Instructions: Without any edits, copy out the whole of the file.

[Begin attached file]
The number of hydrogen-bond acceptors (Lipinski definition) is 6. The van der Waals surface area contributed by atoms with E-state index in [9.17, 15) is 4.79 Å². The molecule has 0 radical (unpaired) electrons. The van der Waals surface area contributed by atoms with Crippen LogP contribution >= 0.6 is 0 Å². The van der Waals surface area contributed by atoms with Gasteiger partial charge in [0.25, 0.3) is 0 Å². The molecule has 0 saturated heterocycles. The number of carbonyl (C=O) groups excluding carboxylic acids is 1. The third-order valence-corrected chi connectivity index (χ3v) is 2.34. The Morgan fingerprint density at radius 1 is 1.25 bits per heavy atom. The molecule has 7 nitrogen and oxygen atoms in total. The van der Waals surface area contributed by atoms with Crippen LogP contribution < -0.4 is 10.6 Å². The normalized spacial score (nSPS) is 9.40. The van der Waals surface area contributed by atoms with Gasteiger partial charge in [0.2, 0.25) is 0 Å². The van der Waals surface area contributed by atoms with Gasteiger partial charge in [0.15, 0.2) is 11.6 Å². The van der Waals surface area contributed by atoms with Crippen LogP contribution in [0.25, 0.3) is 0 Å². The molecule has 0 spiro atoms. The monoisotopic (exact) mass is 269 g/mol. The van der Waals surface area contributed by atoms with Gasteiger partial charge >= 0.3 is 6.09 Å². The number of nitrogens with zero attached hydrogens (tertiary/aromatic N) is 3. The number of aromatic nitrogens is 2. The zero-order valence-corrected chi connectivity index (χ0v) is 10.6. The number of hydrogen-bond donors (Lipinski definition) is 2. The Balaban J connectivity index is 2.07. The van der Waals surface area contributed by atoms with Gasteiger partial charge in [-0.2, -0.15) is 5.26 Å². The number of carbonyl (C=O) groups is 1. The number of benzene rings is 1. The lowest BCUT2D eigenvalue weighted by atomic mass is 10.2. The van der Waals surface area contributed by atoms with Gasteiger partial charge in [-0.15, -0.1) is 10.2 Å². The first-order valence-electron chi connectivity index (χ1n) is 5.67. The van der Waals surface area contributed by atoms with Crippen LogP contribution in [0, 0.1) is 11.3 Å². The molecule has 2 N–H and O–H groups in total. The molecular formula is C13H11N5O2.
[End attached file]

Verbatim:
The number of hydrogen-bond acceptors (Lipinski definition) is 6. The van der Waals surface area contributed by atoms with E-state index in [9.17, 15) is 4.79 Å². The molecule has 0 radical (unpaired) electrons. The van der Waals surface area contributed by atoms with Crippen LogP contribution >= 0.6 is 0 Å². The van der Waals surface area contributed by atoms with Gasteiger partial charge in [0.25, 0.3) is 0 Å². The molecule has 0 saturated heterocycles. The number of carbonyl (C=O) groups excluding carboxylic acids is 1. The third-order valence-corrected chi connectivity index (χ3v) is 2.34. The Morgan fingerprint density at radius 1 is 1.25 bits per heavy atom. The molecule has 7 nitrogen and oxygen atoms in total. The van der Waals surface area contributed by atoms with Crippen LogP contribution < -0.4 is 10.6 Å². The normalized spacial score (nSPS) is 9.40. The van der Waals surface area contributed by atoms with Gasteiger partial charge in [0.2, 0.25) is 0 Å². The van der Waals surface area contributed by atoms with Gasteiger partial charge in [0.15, 0.2) is 11.6 Å². The van der Waals surface area contributed by atoms with Crippen LogP contribution in [0.25, 0.3) is 0 Å². The molecule has 0 spiro atoms. The monoisotopic (exact) mass is 269 g/mol. The van der Waals surface area contributed by atoms with Gasteiger partial charge >= 0.3 is 6.09 Å². The number of nitrogens with zero attached hydrogens (tertiary/aromatic N) is 3. The number of aromatic nitrogens is 2. The zero-order valence-corrected chi connectivity index (χ0v) is 10.6. The number of hydrogen-bond donors (Lipinski definition) is 2. The Balaban J connectivity index is 2.07. The van der Waals surface area contributed by atoms with Gasteiger partial charge in [-0.2, -0.15) is 5.26 Å². The number of carbonyl (C=O) groups is 1. The number of benzene rings is 1. The lowest BCUT2D eigenvalue weighted by atomic mass is 10.2. The van der Waals surface area contributed by atoms with Gasteiger partial charge in [-0.15, -0.1) is 10.2 Å². The first-order valence-electron chi connectivity index (χ1n) is 5.67. The van der Waals surface area contributed by atoms with Crippen LogP contribution in [0, 0.1) is 11.3 Å². The molecule has 2 N–H and O–H groups in total. The molecular formula is C13H11N5O2.